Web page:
Horowitz: Where is the GOP’s sense of urgency to act on crime?

· June 17, 2020  
    Font Size A A A
Mitch McConnell
Drew Angerer | Getty Images

If I came to Earth from Mars, gauging by the priorities of both U.S. political parties, I’d think we had a peaceful society with no criminals until police came and randomly killed and beat people for nothing. The reality is just the opposite. Even before the Floyd rioting, crime was on the rise because the entire criminal justice deterrent – from stronger policing to tougher sentencing – had been dismantled in almost every state. Rather than using phony narratives to push anti-policing bills, why won’t Republicans rush to pass anti-crime bills?

Yesterday, we all watched in horror as a surveillance video showed a young black male randomly clothesline a 92-year-old woman in the face while walking the streets of New York City. The woman hit her head on a fire hydrant and could easily have been killed, as many others have been by these “knockout” crimes.

I tweeted that I’d wager he has a massive criminal history and was out on parole. Any takers?

Well, a couple hours later, NYPD caught the suspected perpetrator, and it appears he had 103 arrests since 2005 and is a convicted sex offender! Police arrested 31-year-old Rashid Brimmage of the Bronx on Tuesday for the assault in Manhattan after police recognized his face on the video because they’d encountered him so often.

Brimmage had three separate assault arrests since February 4 in which he randomly punched people in the face, but was out free. According to the New York Daily News, his criminal career includes “arrests for sexual abuse and groping women on the subway, public lewdness, harassment, sex abuse, criminal trespass and criminal possession of marijuana.”

How is someone like this not locked up, and why is this video not an impetus for Republicans to push mandatory minimum sentencing? Three strikes and you’re out made sense to Americans in the 1990s, and it makes sense now. Given that we are federalizing everything under the sun, why not federalize career criminals like this?

Do we need to riot over this attack in order to push Mitch McConnell into a federal anti-crime bill targeting repeat violent offenders the same way he feels panicked into passing federal policing regulations by July 4?

We are confronted by an epidemic of repeat violent offenders who are being released from jail and prison in droves or are not locked up at all and are getting probation instead. This is the core criminal justice issue not being discussed and the one that leads to potentially deadly encounters with police, as we saw with career criminal Rayshard Brooks in Atlanta.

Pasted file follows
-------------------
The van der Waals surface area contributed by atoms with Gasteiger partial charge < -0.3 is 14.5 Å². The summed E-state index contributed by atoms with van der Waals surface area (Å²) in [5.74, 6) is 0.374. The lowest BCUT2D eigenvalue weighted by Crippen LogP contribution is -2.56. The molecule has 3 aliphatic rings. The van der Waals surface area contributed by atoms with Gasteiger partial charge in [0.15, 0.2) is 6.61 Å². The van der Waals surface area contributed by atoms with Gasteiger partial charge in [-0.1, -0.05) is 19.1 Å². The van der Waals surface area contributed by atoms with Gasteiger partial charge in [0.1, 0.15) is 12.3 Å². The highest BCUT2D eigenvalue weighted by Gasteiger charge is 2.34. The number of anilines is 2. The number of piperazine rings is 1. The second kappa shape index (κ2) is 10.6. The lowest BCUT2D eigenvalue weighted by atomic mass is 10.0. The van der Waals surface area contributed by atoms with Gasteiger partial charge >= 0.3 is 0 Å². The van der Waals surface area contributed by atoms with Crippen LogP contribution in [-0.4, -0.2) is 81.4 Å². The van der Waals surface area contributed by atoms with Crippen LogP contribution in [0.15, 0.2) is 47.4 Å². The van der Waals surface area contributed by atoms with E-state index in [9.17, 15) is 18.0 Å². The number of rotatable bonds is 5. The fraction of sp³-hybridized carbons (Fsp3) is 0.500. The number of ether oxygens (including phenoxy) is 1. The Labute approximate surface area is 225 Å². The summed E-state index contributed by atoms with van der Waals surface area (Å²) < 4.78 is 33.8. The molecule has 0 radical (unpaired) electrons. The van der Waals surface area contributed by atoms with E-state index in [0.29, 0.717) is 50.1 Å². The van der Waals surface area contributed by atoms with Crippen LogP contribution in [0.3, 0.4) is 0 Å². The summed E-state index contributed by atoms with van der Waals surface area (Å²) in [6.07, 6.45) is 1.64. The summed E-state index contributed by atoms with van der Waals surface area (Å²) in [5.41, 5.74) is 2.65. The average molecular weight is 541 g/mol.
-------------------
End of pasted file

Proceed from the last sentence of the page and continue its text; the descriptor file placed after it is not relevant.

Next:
At present, there is simply no deterrent against violent criminals because they know that the system is terrified to incarcerate them or enforce the law against them, particularly if they are black. Which is why that young man blithely attacked the 92-year-old women without a care in the world.

Consider the following:

  • New York’s murder rate more than doubled this month so far compared to last year, and many other categories of crime are way up.
  • Just over two months since Mayor de Blasio released 2,500 criminals from Rikers Island, 10 percent have been rearrested for a total of 450 arrests.
  • In the revolving door of New York’s justice system, Manhattan Judge Laurie Peterson released Kevin Bullock, a looter, who bashed a cop over the head with a glass bong. After a series of other decisions not to even prosecute rioters, the NYPD pulled some of its personnel out of prosecutor offices.
  • On Monday, police commissioner Dermot Shea announced “a seismic shift in the culture of how the NYPD polices this city.” Specifically, the NYPD is abolishing its plainclothes anti-crime unit that is so instrumental in catching these career criminals that are being let out. They are essentially saying that if judges will release criminals from jail, prosecutors won’t prosecute new ones, and politicians will release those serving in prison, why even catch them to begin with?

How can Congress look at the greatest success story of our generation in reduction of crime and allow those 25 years of gains to be wiped out? Where is the rush for Mitch McConnell and Senate Republicans to bring aggressive sentencing bills to the floor to combat gangs, rioters, career criminals, and gun felons? Where is a criminal control agenda? Where is the effort – three weeks into a national insurrection in every state and nearly every city – to restore order and keep our interstate highways and federal landmarks protected?

Instead, Sen. Tim Scott, with the blessing of Mitch McConnell, has introduced a bill that will demand more disclosure from cops on fatal shootings, clearly legitimizing the false anarchist premise that cops target African-Americans specifically. Overlooking the thousands of black victims killed by the violence that is increasingly undeterred is offensive. We already have one Democrat Party – who needs a second one?

If picking on police is now a federal matter, then targeting criminals should be as well.

Author: Daniel Horowitz

Daniel Horowitz is a senior editor of Conservative Review. Follow him on Twitter @RMConservative.